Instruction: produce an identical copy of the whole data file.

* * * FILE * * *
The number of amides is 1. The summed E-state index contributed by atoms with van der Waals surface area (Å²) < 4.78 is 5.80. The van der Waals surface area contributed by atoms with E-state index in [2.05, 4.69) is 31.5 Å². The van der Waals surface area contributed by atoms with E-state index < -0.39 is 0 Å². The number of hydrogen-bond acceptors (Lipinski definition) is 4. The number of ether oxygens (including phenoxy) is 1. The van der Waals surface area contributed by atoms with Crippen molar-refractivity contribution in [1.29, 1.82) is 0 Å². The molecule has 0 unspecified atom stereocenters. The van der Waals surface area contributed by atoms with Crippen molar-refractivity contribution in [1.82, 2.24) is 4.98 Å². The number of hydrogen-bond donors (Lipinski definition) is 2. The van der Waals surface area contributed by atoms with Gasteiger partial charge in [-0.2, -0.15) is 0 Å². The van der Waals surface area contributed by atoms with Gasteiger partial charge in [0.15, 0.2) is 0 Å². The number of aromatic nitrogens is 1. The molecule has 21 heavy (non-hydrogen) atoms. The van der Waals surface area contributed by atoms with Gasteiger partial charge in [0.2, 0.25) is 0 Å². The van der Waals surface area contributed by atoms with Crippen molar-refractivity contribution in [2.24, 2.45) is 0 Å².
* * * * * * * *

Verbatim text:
The number of amides is 1. The summed E-state index contributed by atoms with van der Waals surface area (Å²) < 4.78 is 5.80. The van der Waals surface area contributed by atoms with E-state index in [2.05, 4.69) is 31.5 Å². The van der Waals surface area contributed by atoms with E-state index < -0.39 is 0 Å². The number of hydrogen-bond acceptors (Lipinski definition) is 4. The number of ether oxygens (including phenoxy) is 1. The van der Waals surface area contributed by atoms with Crippen molar-refractivity contribution in [1.29, 1.82) is 0 Å². The molecule has 0 unspecified atom stereocenters. The van der Waals surface area contributed by atoms with Crippen molar-refractivity contribution in [1.82, 2.24) is 4.98 Å². The number of hydrogen-bond donors (Lipinski definition) is 2. The van der Waals surface area contributed by atoms with Gasteiger partial charge in [-0.2, -0.15) is 0 Å². The van der Waals surface area contributed by atoms with Gasteiger partial charge in [0.15, 0.2) is 0 Å². The number of aromatic nitrogens is 1. The molecule has 21 heavy (non-hydrogen) atoms. The van der Waals surface area contributed by atoms with Gasteiger partial charge in [0.2, 0.25) is 0 Å². The van der Waals surface area contributed by atoms with Crippen molar-refractivity contribution in [2.24, 2.45) is 0 Å².